When Lynn Sweet of the Chicago Sun-Times asked the question during the press conference about the Gate’s incident I’m sure Obama though he’s been thrown a soft ball question about a subject he is well verse on, racial profiling. This is where the problem started. He immediately became the professor talking to a class of students at Harvard law school about the history of racial profiling in America. He started off all right by disclosing the professor was a friend and that he knew nothing about the real facts of the case. But soon drifted into a general condemnation of racial profiling in this nation which included the “police acted stupidly it appears in this case” remark. He been better off saying I don’t know what happened but it appears the charges have been dropped, and left it at that. Leaving the teaching for later.

Most knowledgeable observers of the case admit the police overreacted. Even though there is evidence that Gates was abusive to officers in his own home the smart or streetwise officer in most cases would of just said, “have a nice day” and left the scene happy to not have to hear the professor harangue them anymore as racists or profiling. Plus they would of not had to fill out all the paperwork involved with the arrest and booking.

It be back to the donuts shop for them.

It has always amazed me the things people will do when confronted with dealing with a police situation or officer. Standing up to police when your rights are being violated is one thing, but acting stupid or getting worked up when it comes to dealing with the police is another. Usually it involves some form of intoxication. Blacks and Latinos do experience racial profiling and police abuse of power often, especially in locations where that type of thing is institutionalized. That’s a reality that we all must accept and do what we can to overcome.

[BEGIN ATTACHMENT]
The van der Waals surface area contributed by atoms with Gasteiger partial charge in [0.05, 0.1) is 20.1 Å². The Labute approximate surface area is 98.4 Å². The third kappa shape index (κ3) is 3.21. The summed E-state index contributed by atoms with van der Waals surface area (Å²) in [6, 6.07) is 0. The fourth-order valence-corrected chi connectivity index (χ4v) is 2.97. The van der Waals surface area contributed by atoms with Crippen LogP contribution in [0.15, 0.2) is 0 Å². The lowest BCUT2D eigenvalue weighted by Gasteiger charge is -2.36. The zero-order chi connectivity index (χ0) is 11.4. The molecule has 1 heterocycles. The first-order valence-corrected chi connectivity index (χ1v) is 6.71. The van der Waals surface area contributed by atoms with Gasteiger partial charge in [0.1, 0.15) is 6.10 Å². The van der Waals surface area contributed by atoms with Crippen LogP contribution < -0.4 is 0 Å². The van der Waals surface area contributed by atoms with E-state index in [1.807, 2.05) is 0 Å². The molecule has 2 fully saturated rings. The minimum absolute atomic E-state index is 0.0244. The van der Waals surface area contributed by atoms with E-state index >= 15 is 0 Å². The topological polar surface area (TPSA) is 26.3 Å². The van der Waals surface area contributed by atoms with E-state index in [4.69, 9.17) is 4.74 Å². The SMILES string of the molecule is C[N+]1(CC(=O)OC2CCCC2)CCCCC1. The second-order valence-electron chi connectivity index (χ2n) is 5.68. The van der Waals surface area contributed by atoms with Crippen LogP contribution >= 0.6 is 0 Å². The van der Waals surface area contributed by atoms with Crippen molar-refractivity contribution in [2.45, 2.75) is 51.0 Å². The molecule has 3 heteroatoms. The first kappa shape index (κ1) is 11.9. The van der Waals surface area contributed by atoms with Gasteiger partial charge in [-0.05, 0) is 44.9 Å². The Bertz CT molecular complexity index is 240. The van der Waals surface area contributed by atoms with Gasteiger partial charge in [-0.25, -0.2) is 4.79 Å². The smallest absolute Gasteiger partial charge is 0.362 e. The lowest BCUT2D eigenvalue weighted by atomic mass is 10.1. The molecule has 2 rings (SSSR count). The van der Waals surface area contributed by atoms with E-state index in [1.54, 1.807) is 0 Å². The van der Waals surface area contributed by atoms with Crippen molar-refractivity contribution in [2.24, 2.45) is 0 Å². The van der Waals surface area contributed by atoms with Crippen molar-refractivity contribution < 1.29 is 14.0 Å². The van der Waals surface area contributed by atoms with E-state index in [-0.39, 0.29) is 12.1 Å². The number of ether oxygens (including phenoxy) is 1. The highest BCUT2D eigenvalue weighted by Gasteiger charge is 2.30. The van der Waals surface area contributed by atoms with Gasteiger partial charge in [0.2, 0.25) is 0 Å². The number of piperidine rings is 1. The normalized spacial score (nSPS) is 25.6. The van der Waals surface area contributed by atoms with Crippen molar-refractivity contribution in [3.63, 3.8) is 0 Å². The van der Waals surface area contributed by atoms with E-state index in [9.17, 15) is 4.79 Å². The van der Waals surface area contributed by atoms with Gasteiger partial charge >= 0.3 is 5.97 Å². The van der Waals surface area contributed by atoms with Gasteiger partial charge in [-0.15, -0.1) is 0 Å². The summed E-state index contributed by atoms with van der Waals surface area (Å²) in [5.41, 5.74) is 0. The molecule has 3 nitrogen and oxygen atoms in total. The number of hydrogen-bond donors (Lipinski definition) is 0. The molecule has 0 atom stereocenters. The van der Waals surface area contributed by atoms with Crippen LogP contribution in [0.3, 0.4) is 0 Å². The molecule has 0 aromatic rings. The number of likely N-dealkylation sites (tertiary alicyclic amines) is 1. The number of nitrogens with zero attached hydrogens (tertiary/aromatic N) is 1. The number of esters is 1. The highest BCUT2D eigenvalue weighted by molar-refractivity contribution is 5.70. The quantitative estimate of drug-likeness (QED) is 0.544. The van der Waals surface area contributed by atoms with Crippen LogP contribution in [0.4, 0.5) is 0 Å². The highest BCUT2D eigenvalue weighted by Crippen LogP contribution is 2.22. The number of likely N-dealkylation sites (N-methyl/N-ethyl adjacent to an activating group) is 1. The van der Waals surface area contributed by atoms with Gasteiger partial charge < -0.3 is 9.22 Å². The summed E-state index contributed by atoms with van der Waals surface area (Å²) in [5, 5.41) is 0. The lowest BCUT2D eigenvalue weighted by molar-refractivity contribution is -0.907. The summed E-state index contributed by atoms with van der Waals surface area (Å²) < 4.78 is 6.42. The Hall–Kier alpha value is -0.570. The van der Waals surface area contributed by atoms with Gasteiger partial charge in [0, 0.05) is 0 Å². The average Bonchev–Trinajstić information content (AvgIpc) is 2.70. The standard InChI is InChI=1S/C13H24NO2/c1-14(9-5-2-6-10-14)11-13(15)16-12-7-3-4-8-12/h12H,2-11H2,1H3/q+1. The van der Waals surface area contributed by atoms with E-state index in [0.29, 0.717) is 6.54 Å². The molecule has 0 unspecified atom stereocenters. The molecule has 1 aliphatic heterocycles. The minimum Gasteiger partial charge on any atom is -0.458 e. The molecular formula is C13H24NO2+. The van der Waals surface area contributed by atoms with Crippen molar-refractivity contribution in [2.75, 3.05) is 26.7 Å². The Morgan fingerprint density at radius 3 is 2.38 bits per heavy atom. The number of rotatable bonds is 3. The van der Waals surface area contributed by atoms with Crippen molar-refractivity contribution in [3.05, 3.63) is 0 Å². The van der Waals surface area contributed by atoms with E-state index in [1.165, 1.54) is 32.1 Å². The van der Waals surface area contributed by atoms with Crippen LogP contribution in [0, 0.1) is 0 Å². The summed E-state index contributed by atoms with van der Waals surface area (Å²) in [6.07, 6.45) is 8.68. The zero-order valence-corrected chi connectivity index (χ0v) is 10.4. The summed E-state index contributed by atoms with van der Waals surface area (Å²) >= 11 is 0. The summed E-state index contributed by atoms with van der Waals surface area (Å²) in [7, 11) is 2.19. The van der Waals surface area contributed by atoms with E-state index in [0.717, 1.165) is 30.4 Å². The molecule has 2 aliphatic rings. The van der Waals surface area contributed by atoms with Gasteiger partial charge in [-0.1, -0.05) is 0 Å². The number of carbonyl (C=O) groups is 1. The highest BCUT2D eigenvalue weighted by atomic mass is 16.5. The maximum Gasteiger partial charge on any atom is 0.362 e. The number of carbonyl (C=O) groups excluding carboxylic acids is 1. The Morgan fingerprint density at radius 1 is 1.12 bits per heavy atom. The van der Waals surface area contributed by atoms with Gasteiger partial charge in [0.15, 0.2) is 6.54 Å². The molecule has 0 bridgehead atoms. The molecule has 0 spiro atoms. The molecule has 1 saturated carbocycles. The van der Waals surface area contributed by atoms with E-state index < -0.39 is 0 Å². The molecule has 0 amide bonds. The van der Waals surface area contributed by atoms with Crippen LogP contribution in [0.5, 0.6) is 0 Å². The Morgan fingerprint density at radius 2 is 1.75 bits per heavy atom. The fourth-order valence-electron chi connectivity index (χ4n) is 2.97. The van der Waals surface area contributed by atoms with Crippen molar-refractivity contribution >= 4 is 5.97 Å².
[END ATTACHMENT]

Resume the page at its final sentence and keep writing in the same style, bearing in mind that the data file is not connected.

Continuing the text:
But in this case I think what really happened here is that both Gates and the officers overreacted. Gates by going into a tirade about race and directing it in a personal way to the officers, and the officers for not realizing that because of Gates personal life experience he needed to blow off some steam. The officers employed the personality test on Gates and in their minds they felt justified because of the no one should ever disrespect police code cops often are encourage to buy into or otherwise known on the street as failing the police personality test.

I'm sure Gates probably felt pretty dumb losing his keys and having to break into his own home to start with. The incident also says tons about his neighbor who apparently didn’t know him well enough to be able to recognize him as the person trying to gain entry through a window, which led them to call 911 in the first place.


  1. Anonymous1:33 PM

    "It be back to the donuts shop for them."
    In this country, one can only stereotype certain segments of society.
    Imagine the outrage if the author wrote-
    "It be back to the cotton fields for them."

  2. Anonymous,I think there's a huge difference between the connotation "back to the donuts shop"
    when referring to modern day cops and "back to the cotton fields for them"(your point) given the racial history in America?